Prescription Drug Benefits: Year 2006

WebMD Medical Reference

On January 1, 2006, the new Medicare prescription drug plan -- also called Medicare Part D -- will be available to people with Medicare. This will give you some insurance coverage for brand name and generic prescription drugs. Medicare will work with insurers and other private companies to offer a number of different plans.

You'll have quite a few options. You will be able to:

  • Buy a plan that offers the drug benefit alone.
  • Choose a Medicare Advantage plan that has prescription drug benefits.
  • Keep an existing Medigap plan (H, I, or J) that covers prescription drugs, as long as you don't sign up for the new drug benefit.
  • Keep the prescription drug benefits you get from your employer or other health plan (instead of getting drug benefits from Medicare).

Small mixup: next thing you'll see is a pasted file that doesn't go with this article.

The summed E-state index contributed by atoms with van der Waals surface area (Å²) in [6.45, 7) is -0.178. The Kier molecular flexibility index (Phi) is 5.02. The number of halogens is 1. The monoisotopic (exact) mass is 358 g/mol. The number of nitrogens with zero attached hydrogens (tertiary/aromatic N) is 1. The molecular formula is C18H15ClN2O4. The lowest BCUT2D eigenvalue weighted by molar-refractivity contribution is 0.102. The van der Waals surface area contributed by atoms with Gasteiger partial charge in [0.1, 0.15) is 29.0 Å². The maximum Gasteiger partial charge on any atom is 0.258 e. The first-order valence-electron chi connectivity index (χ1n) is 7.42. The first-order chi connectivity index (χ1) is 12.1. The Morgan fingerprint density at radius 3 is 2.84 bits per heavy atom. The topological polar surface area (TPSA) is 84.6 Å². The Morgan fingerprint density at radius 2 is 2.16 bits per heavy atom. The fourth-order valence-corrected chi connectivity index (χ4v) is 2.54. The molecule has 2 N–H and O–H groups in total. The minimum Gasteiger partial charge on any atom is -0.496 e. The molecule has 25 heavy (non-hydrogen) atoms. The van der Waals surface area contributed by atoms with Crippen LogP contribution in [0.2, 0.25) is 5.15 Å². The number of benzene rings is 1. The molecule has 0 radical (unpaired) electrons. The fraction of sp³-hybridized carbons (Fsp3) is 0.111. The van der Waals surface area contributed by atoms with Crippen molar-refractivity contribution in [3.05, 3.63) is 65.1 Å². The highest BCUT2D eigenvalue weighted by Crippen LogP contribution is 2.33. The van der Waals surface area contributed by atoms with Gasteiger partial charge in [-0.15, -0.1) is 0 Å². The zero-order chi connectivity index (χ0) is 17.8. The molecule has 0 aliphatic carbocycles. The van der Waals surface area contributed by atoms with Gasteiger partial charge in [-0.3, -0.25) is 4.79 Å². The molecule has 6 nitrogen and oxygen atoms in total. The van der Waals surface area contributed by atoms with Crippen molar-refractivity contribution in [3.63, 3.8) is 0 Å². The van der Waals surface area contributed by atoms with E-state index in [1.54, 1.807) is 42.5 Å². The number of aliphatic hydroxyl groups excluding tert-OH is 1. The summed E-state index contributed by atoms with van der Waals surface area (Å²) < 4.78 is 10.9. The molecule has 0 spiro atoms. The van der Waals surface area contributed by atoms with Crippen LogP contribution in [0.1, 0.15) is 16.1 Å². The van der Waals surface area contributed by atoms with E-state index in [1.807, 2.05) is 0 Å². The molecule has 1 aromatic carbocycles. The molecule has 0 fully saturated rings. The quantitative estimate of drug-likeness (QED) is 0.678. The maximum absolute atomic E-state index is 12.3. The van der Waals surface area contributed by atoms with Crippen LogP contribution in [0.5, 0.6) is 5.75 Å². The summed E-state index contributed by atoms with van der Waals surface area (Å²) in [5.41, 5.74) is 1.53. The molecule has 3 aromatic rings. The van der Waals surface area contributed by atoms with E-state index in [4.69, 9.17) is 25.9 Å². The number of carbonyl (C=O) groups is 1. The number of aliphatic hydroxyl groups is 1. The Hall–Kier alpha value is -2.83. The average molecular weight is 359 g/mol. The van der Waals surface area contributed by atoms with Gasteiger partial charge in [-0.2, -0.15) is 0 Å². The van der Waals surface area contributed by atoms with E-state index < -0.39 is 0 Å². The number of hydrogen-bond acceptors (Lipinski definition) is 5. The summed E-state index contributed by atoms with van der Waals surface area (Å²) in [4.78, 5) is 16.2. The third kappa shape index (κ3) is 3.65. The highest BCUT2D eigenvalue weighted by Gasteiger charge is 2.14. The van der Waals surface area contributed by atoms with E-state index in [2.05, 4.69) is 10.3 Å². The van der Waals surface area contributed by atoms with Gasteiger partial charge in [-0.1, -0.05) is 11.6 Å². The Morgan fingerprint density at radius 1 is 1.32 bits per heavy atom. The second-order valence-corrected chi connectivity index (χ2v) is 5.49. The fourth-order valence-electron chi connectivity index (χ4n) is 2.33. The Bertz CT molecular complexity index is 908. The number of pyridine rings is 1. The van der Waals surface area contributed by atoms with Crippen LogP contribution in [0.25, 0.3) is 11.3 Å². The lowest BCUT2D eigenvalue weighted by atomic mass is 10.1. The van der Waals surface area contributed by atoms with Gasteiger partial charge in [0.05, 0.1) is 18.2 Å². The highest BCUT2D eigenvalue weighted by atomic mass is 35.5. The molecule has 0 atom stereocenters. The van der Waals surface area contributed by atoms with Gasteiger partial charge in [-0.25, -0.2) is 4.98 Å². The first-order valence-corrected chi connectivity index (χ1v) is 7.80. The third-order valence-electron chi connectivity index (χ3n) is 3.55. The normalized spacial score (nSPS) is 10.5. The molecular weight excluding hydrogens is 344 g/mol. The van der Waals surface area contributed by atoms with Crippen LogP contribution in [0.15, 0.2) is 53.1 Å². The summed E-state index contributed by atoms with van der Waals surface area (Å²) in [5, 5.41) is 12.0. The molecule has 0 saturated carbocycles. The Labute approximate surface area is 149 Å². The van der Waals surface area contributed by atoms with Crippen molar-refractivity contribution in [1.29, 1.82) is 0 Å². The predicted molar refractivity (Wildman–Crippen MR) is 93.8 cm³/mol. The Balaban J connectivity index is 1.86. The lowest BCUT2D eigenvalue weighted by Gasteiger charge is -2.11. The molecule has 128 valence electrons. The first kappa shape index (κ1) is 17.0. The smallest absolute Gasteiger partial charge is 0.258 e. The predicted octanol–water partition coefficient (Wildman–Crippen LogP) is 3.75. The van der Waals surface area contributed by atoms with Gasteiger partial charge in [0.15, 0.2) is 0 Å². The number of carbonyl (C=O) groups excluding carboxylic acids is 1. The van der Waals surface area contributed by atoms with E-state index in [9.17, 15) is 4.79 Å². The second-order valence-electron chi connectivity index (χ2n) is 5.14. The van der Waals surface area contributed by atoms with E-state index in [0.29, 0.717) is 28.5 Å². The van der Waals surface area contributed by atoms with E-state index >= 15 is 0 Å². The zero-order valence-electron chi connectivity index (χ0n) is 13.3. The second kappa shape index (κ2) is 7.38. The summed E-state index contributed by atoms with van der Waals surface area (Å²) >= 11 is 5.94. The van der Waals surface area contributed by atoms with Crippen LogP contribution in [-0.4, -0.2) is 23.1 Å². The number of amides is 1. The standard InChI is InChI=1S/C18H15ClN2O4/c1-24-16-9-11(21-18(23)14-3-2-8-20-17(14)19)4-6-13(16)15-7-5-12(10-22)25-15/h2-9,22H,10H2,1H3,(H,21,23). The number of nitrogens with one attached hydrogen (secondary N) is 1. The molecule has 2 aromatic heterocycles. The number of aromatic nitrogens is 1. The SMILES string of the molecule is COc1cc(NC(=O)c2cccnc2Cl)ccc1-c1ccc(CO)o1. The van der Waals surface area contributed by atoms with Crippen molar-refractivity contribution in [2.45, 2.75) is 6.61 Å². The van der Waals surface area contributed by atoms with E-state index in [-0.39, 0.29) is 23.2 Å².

The 2006 drug benefit will replace the temporary drug discount cards issued in 2004.

How does it work?

There are many different plans, and the specifics vary. But here's one example:

  • Each month, you pay a monthly fee -- or premium -- to stay in the program. The fee will vary by plan and region. In 2006, this fee will be about $32 a month.
  • You also pay a deductible of $250. This means that you have to pay the first $250 of medication fees out of your own pocket. Once you've paid $250, your Medicare prescription drug plan kicks in.
  • Then, when you buy medications, your plan will cover some of the costs. But there is a gap in coverage. Once you've spent $2,250 on prescription drugs, Medicare stops paying a share of the cost. You have to pay the next $2,850 on your own. After that point -- when you have spent a total of $3,600 in out of pocket costs -- the plan kicks in again and pays 95% for the rest of the year.
  • You have to pay whatever is left over. The exact costs vary, depending on which drugs you need, and how much you spend on them each year. However, some Medicare drug plans might offer some assistance in this coverage gap.